Reply
    1. JacquiWine Post author

      So glad to hear that you enjoyed this too, Grier, The constants between the ages, with their different challenges and preoccupations, are beautifully done. It was interesting to read Simon’s afterword, especially given his work across the BL Women Writers series as a whole. Plus, he talks about the fashion for psychoanalysis and Freudianism at the time, which helps to put that element of the novel into a wider social context.

      Reply
    1. JacquiWine Post author

      You know, it’s been such a long time since I read To the Lighthouse that I couldn’t give an informed view on that! Ali might have some thoughts on it though, especially given her Woolfalong project from a few years ago…

      Reply
  6. madamebibilophile

    I went and googled the publication date – I should have read the comments first :-) It seems remarkably forward-looking for 1921. I’ve not read Macaulay yet but she’s definitely on the list! I do love an interwar novel…

    Reply
    1. JacquiWine Post author

      Me too! Yes, there’s a distinctly feminist flavour to the novel’s main themes and observations, something that makes it feel quite progressive for the time. I’ve certainty been impressed with the Macaulays I’ve read so far – albeit only a very limited selection of her work. Plus, there’s a lot of love for her across the bookish blogosphere and Twitter, enough to convince me that she’s well worth exploring further. You’d really like her, I think…

      Reply
  7. 1streading

    The thing I like best about this review is that 63 is middle-aged!
    Actually, it sounds like it has a really interesting cast of characters – I can’t help but think it would make a good TV series.

    Reply
    1. JacquiWine Post author

      Yes, although that’s probably partly my positioning of Mrs Hilary’s age within the overall spectrum – alongside Macaulay’s own perception of course! One definitely gets the feeling that society considered women in Mrs H’s position to be invisible / over the hill well before their sixties. And yes, you’re right – it would make a good mini series, with interesting parts for woman at various life stages!

      Reply
  8. Julé Cunningham

    A few years back a bookseller friend recommended this book after I’d read and enjoyed the Towers of Trebizond. From your wonderful post it really does sound like a fascinating character study and one I’d enjoy reading.

    Reply
    1. JacquiWine Post author

      Yes, it really is very absorbing, despite the fact that very little happens in the way of plot. I can imagine Trezibond being quite transportive, especially in the current time when traveling anywhere exotic in person is pretty much off-limits!

      Reply
  9. Pingback: A-Z Index of Book Reviews (listed by author) | JacquiWine's Journal

  10. moirar2

    What struck me was – Kay and Gerda? the children in the Snow Queen. Does that have any signficance?
    I don’t warm to Rose MacAulay as I know many people do, and I haven’t read this one, but she is never less than interesting.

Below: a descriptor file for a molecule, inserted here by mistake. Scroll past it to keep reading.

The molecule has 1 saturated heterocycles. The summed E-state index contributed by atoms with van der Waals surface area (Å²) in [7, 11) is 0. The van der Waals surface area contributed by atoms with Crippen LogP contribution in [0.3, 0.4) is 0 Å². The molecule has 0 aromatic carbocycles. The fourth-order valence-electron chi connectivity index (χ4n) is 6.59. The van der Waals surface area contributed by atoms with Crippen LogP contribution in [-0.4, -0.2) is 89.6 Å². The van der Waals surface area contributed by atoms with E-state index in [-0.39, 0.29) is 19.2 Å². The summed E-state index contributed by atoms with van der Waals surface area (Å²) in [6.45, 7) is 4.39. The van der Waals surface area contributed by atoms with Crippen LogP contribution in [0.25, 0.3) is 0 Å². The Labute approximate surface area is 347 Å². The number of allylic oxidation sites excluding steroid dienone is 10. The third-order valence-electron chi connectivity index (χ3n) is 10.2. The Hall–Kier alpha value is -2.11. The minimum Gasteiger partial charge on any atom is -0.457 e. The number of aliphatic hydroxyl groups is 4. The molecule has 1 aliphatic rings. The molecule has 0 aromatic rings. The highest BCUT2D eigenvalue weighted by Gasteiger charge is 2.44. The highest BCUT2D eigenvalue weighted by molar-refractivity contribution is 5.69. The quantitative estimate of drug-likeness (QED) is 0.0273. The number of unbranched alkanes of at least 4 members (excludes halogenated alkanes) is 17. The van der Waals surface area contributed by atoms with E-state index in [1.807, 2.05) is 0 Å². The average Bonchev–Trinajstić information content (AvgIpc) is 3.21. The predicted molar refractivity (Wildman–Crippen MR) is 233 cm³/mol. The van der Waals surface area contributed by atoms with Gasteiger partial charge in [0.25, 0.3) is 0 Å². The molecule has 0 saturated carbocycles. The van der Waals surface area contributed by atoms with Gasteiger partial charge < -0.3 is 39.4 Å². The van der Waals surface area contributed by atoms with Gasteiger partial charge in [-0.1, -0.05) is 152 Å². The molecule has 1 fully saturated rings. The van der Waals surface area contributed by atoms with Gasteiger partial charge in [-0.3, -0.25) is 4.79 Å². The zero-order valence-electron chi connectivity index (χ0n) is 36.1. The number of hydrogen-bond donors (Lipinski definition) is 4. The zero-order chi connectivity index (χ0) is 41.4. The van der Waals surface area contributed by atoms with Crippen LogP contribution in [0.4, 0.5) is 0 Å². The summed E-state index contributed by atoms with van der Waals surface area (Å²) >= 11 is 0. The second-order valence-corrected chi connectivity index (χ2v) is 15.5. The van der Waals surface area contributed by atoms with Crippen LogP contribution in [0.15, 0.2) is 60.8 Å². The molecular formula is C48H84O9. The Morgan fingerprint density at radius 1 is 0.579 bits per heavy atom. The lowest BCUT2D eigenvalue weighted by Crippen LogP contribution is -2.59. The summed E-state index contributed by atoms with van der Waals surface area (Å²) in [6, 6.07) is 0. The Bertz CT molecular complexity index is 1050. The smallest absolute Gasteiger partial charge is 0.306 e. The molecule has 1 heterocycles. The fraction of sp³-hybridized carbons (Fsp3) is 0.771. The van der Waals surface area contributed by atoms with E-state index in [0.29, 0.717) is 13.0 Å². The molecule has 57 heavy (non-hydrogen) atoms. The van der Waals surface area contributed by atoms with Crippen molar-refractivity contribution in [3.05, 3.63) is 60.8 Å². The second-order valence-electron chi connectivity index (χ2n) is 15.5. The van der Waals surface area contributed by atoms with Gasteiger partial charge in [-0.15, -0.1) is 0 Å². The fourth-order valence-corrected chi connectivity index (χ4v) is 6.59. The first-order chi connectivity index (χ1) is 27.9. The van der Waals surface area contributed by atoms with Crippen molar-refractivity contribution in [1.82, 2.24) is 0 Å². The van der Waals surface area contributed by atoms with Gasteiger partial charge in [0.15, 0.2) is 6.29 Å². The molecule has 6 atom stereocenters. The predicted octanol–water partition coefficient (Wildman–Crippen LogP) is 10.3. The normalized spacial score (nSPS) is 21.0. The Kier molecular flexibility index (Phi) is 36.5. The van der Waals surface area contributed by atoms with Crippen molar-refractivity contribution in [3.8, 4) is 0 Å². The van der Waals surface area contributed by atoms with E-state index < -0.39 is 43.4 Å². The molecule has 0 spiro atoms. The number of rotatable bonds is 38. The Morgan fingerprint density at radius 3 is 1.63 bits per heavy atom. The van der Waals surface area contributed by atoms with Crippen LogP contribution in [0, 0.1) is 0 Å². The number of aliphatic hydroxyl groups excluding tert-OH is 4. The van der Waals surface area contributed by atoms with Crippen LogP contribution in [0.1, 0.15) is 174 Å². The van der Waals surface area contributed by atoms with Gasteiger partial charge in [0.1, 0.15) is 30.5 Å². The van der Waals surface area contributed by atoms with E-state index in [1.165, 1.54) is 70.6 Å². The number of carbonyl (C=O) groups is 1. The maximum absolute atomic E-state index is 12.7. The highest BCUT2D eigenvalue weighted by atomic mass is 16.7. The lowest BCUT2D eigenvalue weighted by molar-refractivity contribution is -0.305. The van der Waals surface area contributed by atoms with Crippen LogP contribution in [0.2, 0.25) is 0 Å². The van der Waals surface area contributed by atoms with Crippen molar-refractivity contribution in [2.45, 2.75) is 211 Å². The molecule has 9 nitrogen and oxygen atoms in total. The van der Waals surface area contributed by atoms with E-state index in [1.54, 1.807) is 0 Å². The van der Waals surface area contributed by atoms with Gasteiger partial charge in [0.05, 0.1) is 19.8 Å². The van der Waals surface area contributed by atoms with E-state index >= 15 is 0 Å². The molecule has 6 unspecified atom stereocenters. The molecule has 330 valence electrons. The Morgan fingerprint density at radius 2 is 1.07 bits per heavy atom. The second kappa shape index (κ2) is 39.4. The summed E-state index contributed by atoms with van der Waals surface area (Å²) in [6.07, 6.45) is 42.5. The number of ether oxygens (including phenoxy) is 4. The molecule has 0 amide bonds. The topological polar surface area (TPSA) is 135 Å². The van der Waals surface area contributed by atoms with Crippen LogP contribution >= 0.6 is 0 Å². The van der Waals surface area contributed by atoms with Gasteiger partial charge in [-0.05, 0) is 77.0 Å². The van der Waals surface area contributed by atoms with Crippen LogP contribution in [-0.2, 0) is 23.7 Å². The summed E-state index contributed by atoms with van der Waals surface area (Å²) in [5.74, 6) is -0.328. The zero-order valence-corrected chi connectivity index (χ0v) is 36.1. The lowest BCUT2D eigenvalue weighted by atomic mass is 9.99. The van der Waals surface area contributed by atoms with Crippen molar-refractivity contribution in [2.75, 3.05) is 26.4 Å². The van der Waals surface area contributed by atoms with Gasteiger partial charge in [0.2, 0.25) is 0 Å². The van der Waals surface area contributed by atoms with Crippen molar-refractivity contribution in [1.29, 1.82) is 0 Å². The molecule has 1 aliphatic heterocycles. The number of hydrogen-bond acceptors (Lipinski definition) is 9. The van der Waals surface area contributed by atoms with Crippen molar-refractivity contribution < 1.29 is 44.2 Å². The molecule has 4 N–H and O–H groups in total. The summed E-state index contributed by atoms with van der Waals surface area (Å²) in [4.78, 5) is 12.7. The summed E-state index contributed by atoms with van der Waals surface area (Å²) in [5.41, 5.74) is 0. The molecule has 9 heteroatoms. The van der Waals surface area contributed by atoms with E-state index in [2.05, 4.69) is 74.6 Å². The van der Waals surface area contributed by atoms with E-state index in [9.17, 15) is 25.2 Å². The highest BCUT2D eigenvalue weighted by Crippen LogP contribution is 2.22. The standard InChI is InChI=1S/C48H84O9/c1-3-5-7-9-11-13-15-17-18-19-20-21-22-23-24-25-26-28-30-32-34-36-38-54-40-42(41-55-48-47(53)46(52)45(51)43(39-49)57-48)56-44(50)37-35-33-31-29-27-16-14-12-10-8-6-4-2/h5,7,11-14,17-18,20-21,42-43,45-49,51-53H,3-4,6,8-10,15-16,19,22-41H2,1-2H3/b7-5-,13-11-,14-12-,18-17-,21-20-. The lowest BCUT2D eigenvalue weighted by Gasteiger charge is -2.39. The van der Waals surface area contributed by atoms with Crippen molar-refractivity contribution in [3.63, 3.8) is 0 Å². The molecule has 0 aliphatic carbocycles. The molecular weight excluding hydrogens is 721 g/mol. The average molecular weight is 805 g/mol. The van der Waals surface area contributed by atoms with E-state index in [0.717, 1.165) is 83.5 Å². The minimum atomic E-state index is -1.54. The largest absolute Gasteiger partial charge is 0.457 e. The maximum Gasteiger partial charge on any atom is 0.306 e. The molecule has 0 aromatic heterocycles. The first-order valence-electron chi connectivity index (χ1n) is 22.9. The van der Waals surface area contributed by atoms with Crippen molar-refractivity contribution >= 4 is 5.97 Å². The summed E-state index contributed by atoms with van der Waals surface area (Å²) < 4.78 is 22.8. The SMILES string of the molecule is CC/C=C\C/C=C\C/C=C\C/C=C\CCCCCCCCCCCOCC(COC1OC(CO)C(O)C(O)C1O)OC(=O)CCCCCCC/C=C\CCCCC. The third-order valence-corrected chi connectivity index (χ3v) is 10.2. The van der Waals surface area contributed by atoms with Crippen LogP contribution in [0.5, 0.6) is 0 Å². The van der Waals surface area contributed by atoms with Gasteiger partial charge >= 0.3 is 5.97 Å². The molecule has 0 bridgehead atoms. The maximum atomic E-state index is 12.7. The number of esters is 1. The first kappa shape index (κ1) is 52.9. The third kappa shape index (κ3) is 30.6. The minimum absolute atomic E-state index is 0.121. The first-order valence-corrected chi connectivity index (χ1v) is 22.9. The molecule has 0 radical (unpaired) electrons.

Reply
    1. JacquiWine Post author

      Ooh, I don’t know, but it seems too much of a coincidence to be accidental! I have an old copy of The Snow Queen somewhere, so I shall have to dig it out. Macaulay is an acquired taste, I suspect – not everyone’s cup of tea. I’ve tried and failed to read Told By an Idiot (one of her earlier novels) a couple of times, largely on account of the style… Nevertheless, this one was very good – less ‘mannered’ than ‘Idiot’, I think.

      Reply
  11. Caroline

    I would this too. It’s so interesting the names authors choose for their characters, isn’t it. It conveys so much meaning. It sounds like all of the characters are very well drawn.

    Reply
    1. JacquiWine Post author

      Yes, the names are interesting. I recall someone else, possibly Ali, remarking on Macaulay’s tendency to give some of her female characters seemingly masculine names. Maybe that was a function of the times, when the early stirrings of feminism were startling to emerge. You’d like this one, I think. It’s an interesting look at woman across the ages and the various challenges they tend to face.

      Reply
  12. BuriedInPrint

    I love stories about midlife being centred around beginnings! I’ve got a few Macaulay novels around but haven’t yet settled into one (oh dear, I realize I’ve just said essentially the same thing about Margaret Kennedy in your previous post LOL).

    Reply
    1. JacquiWine Post author

      Ha! No worries at all. There’s never enough time to read all the books (or authors) we’d like to try. It’s taken me ages to get to Margaret Kennedy, five or six years at least…

      Returning to Macaulay for a minute, I thought Dangerous Ages was excellent, just the sort of novel that deserves to be back in print in a lovely new edition. Her insights into middle age are very perceptive. As you say, it should be seen as the beginning of a new phase of life, not an end or gradual decline.

      Reply